When I was one day old, on November 13, 1974, halfway across the country Ronald DeFeo shot and killed his parents and four siblings as they slept. He did this in a place called Amityville, New York, in a house at 112 Ocean Avenue. We now recognize this story as “The Amityville Horror,” a best-selling book of 1977 and the basis of 1979 movie starring Margot Kidder and James Brolin and the 2005 remake.
For some interesting background information on the actual murders, read the Wikipedia page. There’s even some mystery as to how DeFeo could have carried out the six murders. I also was unaware of this recent documentary series on the murders.
“The Amityville Horror” was one of those true crime/paranormal books that completely fascinated me—the type of book I write about in my memoir. “The Amityville Horror” scared the crap out of me! Every time I saw a fly buzzing around the house on a cold day I was convinced it was evidence of paranormal activity. The voices, the black ooze running down the walls, the missing money, the imaginary friend that’s a pig, the mysterious red room in the basement—lots of unknowns, things that don’t have clear answers.
I clearly remember reading “The Amityville Horror” in 1987, when I was 12 years old. This was a few months after I had first dived into “Helter Skelter.” How do I know that I read the book in that year? I remember the day very clearly, and here’s why: Mom and Dad were gone to Dad’s 25th class reunion and they left me alone that night. In my infinite wisdom, I thought it would be a good idea to read “The Amityville Horror” at night while home by myself in the country. Never mind that a thunderstorm was brewing! I had just finished a chapter that ends with the cliffhanger of red eyes staring into a window at night when a huge bolt of lightning hit nearby, filling the house with a thunderous noise and knocking out the lights! I honestly cannot remember what I did after that. I just remember feeling terror. I can’t remember if the lights came back on shortly, or if I ran to my Grandpa’s house next door for company.
That was the last time I would read a scary book by myself at home at night. Lesson learned!
I know the story is supposed to be a hoax, but I choose to believe. If you believe ghosts exist, then it’s not out of the realm of possibility that the Amityville Horror could be true. It’s also not hard to believe that some kind of evil resided there, especially when you take a look at DeFeo’s murderous and cold-blooded actions. Was he possessed? And if so, by what? Could that thing, that entity, have always lived at that location? What do you think?
Virgil T. Morant said:
Over on Fr. Ted Bobosh’s Web page we had a brief discussion (over a couple of his posts, if memory serves) about mental illness and demonic influence or possession. We might think as moderns that, with no psychiatry, demonic possession was just assumed in the case of the deranged, but it almost certainly wasn’t. I think even now there are acts or aberrations of mind that don’t get concretely explained by science or psychiatric theory. Maybe some evil entity was whispering to that young man. Or maybe he was just crazy.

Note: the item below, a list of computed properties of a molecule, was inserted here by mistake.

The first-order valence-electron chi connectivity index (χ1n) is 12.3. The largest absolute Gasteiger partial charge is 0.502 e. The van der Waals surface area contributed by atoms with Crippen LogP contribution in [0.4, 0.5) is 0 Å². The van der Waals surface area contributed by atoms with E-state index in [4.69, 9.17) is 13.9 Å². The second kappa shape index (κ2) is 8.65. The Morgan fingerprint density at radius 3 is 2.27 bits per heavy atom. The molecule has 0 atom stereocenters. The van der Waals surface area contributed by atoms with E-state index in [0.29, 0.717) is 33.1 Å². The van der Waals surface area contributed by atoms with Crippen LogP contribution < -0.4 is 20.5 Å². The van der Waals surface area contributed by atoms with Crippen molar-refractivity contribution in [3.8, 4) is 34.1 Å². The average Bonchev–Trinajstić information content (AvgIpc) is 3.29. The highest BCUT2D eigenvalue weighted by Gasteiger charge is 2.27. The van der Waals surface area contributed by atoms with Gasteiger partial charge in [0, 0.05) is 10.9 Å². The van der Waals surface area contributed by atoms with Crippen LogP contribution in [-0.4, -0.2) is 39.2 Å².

It doesn’t seem far fetched to me that some things may adhere to places or things too. Goodness knows I’d hardly want to buy a home where I knew some atrocity had taken place. At the very least that’s some bad mojo to have on the mind, knowing what happened in your home.
Being born in November is a fine thing, by the way. I did it once myself. Happy Birthday!
That’s really intriguing! I just figured people either believed demonic possession or mental illness. I didn’t think that there might be something in between.
I lived briefly in a house in which a man had committed suicide in the basement. Of course I did not find this out until after Mom bought the house and we moved in! However, I never felt any kind of creepy presence but then again, as I note in my book, I don’t think I’m exactly gifted in the psychic realm 🙂 Maybe where evil exists it needs a particular person to be a vessel. Maybe I could have lived at 112 Ocean Ave. and not had a problem. But I wouldn’t want to test that theory!
Thanks for the birthday wishes–same to you!
Just this post was enough to give me the chills, Rachael. At least evidence suggests that you survived the night. That’s a good thing. But wow.
I think I was so scared I blacked out! I just don’t remember the resolution of that evening!
Shelley Tougas said:
Demons or untreated, severe mental illness? Perhaps they’re one in the same. So sad. And the most terrifying movie of my teen years. The Conjuring measures up – also a movie based on “true events.”
I thought “The Conjuring” was a very good movie. It had that classic horror movie feel, which I’m always looking for.